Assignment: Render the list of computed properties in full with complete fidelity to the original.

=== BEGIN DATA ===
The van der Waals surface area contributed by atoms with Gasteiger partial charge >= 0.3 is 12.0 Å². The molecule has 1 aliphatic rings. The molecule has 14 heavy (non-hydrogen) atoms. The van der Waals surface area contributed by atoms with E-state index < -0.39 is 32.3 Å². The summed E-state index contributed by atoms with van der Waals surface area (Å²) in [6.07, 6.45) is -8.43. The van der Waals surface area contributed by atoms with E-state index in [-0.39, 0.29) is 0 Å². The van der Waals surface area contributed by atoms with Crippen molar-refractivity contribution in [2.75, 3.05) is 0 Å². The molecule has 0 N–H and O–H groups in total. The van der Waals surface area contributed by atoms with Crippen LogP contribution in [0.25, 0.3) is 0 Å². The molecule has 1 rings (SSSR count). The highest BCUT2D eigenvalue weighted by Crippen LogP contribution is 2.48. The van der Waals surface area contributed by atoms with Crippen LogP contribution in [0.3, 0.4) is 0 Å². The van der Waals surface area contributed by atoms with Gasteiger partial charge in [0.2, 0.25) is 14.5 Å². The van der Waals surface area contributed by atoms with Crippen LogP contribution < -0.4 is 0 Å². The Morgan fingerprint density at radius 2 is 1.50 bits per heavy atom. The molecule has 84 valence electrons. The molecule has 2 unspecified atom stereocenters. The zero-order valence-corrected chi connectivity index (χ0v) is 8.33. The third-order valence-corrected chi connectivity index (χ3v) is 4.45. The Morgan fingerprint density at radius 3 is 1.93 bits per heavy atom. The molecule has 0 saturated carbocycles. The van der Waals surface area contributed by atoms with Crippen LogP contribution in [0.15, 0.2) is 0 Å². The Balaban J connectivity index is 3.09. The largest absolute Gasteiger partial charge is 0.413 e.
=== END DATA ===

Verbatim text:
The van der Waals surface area contributed by atoms with Gasteiger partial charge >= 0.3 is 12.0 Å². The molecule has 1 aliphatic rings. The molecule has 14 heavy (non-hydrogen) atoms. The van der Waals surface area contributed by atoms with E-state index < -0.39 is 32.3 Å². The summed E-state index contributed by atoms with van der Waals surface area (Å²) in [6.07, 6.45) is -8.43. The van der Waals surface area contributed by atoms with E-state index in [-0.39, 0.29) is 0 Å². The van der Waals surface area contributed by atoms with Crippen molar-refractivity contribution in [2.75, 3.05) is 0 Å². The molecule has 0 N–H and O–H groups in total. The van der Waals surface area contributed by atoms with Crippen LogP contribution in [0.25, 0.3) is 0 Å². The molecule has 1 rings (SSSR count). The highest BCUT2D eigenvalue weighted by Crippen LogP contribution is 2.48. The van der Waals surface area contributed by atoms with Crippen LogP contribution in [0.3, 0.4) is 0 Å². The van der Waals surface area contributed by atoms with Gasteiger partial charge in [0.2, 0.25) is 14.5 Å². The van der Waals surface area contributed by atoms with Crippen LogP contribution < -0.4 is 0 Å². The Morgan fingerprint density at radius 2 is 1.50 bits per heavy atom. The molecule has 84 valence electrons. The molecule has 2 unspecified atom stereocenters. The zero-order valence-corrected chi connectivity index (χ0v) is 8.33. The third-order valence-corrected chi connectivity index (χ3v) is 4.45. The Morgan fingerprint density at radius 3 is 1.93 bits per heavy atom. The molecule has 0 saturated carbocycles. The van der Waals surface area contributed by atoms with Crippen LogP contribution in [0.15, 0.2) is 0 Å². The Balaban J connectivity index is 3.09. The largest absolute Gasteiger partial charge is 0.413 e.